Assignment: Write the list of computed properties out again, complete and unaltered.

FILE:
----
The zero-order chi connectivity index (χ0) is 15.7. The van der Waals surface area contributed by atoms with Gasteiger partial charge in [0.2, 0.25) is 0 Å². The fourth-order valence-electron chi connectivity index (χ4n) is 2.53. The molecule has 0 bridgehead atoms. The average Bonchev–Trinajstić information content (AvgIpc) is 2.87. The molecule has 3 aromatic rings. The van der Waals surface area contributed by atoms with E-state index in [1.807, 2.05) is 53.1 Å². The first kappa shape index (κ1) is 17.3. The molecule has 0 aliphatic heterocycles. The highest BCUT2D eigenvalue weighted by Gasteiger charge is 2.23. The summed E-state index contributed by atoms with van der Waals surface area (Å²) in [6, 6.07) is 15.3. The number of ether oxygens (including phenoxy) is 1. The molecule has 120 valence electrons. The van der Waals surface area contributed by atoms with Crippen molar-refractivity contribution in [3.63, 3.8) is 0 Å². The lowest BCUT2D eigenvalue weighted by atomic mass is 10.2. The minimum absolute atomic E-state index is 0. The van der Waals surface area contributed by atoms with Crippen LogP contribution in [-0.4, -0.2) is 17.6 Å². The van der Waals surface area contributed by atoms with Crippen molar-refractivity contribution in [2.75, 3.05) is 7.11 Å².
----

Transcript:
The zero-order chi connectivity index (χ0) is 15.7. The van der Waals surface area contributed by atoms with Gasteiger partial charge in [0.2, 0.25) is 0 Å². The fourth-order valence-electron chi connectivity index (χ4n) is 2.53. The molecule has 0 bridgehead atoms. The average Bonchev–Trinajstić information content (AvgIpc) is 2.87. The molecule has 3 aromatic rings. The van der Waals surface area contributed by atoms with E-state index in [1.807, 2.05) is 53.1 Å². The first kappa shape index (κ1) is 17.3. The molecule has 0 aliphatic heterocycles. The highest BCUT2D eigenvalue weighted by Gasteiger charge is 2.23. The summed E-state index contributed by atoms with van der Waals surface area (Å²) in [6, 6.07) is 15.3. The number of ether oxygens (including phenoxy) is 1. The molecule has 120 valence electrons. The van der Waals surface area contributed by atoms with Crippen molar-refractivity contribution in [3.63, 3.8) is 0 Å². The lowest BCUT2D eigenvalue weighted by atomic mass is 10.2. The minimum absolute atomic E-state index is 0. The van der Waals surface area contributed by atoms with Crippen LogP contribution in [-0.4, -0.2) is 17.6 Å². The van der Waals surface area contributed by atoms with Crippen molar-refractivity contribution in [2.75, 3.05) is 7.11 Å².